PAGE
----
WARNING: This post contains a topic of a sacred sexual nature and is intended for married readers only. Those who are currently unmarried are advised to keep to the standards of the Church and refrain from reading the married sexual instruction that follows.
Dear Coach Sam,
In regards to the topic of a couple's difference in sex drive or desired frequency of intercourse, it is generally assumed that the man is the one who has more desire or wants sex more frequently.
Sometimes I wonder if I'm the only woman in the world who has a stronger sex drive than her husband does. We've been married over 25 years and it has almost always been this way.
I think it's mostly a personality thing (not a physical inability). I am just more driven and intense than my calm, even-tempered husband. But it's a challenge...for both of us!
Two questions—is this really odd for a woman to feel this way? And—do
you have any thoughts on healthy, appropriate ways for a wife to
express her needs/desires without putting pressure on her husband to perform?
PS: Assume a loving relationship and willing cooperation from both partners.
I'm content....I just want more :)
“There is a high-desire and a low-desire partner on almost every marital issue – and these positions often reverse across the many issues married couples face.”
Let me put your mind at ease – you are not the only woman who has a higher sex drive than her husband. There are actually a significant percentage of women in such a situation. Since sex is sacred (and for many a very touchy subject), women don’t often share this information freely with others. If you spoke to more people around you on this issue, you would probably learn that you’re not alone here.
Stereotypically, a husband has the role of the sexual initiator in a marriage, because he would have the higher sex drive in the marital relationship. He would usually want it more often than his wife. This is because he has higher levels of testosterone in his system than she does. Testosterone is the hormone that controls sex drive.
This is not always true, however, and for a multitude of reasons. You mentioned the personality difference between you, which could be a factor for the two of you.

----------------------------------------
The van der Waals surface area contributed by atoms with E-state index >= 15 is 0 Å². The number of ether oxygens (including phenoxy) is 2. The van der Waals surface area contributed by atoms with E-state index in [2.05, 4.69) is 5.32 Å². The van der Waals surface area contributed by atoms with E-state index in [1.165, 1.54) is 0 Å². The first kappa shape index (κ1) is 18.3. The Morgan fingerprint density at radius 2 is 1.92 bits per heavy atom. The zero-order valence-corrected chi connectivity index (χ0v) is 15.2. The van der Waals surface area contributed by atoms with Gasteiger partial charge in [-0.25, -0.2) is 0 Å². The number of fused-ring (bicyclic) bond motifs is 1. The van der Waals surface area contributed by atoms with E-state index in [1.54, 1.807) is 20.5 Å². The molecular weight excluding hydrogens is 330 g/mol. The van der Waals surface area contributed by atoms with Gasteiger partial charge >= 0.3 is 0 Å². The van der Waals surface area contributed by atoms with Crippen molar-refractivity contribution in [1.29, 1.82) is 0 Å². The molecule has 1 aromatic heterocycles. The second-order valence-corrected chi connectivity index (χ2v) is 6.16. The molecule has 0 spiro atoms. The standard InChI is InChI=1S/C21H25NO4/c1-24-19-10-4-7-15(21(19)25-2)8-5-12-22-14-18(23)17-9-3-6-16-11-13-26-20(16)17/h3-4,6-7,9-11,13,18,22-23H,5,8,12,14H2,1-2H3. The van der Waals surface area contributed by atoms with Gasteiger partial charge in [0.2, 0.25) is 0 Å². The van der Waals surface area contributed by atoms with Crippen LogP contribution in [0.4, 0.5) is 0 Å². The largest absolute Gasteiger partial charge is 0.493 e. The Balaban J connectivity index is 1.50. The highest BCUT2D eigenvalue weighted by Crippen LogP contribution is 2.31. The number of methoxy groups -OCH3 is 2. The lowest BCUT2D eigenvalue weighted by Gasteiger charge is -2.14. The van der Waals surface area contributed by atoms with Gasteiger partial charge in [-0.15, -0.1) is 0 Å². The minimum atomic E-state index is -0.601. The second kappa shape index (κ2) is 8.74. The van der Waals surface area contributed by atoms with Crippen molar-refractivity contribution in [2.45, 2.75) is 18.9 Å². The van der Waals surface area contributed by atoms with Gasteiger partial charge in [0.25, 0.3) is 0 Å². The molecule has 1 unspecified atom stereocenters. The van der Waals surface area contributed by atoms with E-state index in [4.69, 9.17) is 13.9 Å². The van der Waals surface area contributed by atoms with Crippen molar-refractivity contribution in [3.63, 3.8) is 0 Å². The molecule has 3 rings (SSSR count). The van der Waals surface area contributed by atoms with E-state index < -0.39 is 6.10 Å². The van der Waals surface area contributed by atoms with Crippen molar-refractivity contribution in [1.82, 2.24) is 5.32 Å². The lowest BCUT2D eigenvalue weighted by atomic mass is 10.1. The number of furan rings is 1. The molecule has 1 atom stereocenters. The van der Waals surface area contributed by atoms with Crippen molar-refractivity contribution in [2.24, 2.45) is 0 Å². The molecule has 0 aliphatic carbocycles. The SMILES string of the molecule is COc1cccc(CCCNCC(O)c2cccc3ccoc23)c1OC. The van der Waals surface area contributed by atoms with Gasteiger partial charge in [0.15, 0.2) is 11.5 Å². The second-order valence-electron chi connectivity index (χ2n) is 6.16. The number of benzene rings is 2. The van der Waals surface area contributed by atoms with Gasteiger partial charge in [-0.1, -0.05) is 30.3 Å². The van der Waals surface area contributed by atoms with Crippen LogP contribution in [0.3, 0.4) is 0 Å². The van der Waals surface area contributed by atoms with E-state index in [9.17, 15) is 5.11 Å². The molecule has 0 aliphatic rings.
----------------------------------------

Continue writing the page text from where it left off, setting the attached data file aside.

Possible Reasons for a Man’s Lower Sex Drive
Physically, a husband might have a lower testosterone level than normal. If it gets too low (lower than about 300 nanograms per deciliter (ng/dL)), then his drive could get low to nonexistent.
As a man ages, his testosterone levels can tend to decrease slightly. Not for everyone, but for some. If he’s had physical damage to his testicles, or if he’s on any kind of antidepressant or hypertension medication, that can also affect his libido. If his job or home life is very stressful, that can also affect his sex drive.
Usually, when a husband’s sex drive is lower than his wife’s, the first thing that counselors will do is have them eliminate any physical or chemical factor – to check with a doctor to see that everything’s normal.
If he doesn’t want sex for months and months, I would recommend checking this out medically. It’s not healthy for men to have low testosterone levels over a long period of time. It can lead to higher instances of heart disease, erectile dysfunction, fatigue, depression, or low bone density/osteoporosis, according to WebMD.
However, if he wants sex one a week or once every other week, and he’s happy with that frequency, then that’s probably not a physical problem. It could be that there’s nothing physically wrong with him – it doesn’t automatically follow that a low sex drive means something’s wrong, for either a man or a woman. The parameters of ‘normal’ sexual desires in people are pretty wide. The problem then becomes more the difference between your drive and his.
There’s More to Sex Than Intercourse
“If one is forever seeking the interests, comforts, and happiness of the other, the love found in courtship and cemented in marriage will grow into mighty proportions…the [qualities] most vital for love are consideration, kindness, thoughtfulness, concern, expressions of affection, embraces of appreciation, admiration, pride, companionship, confidence, faith, partnership, equality, and dependence.”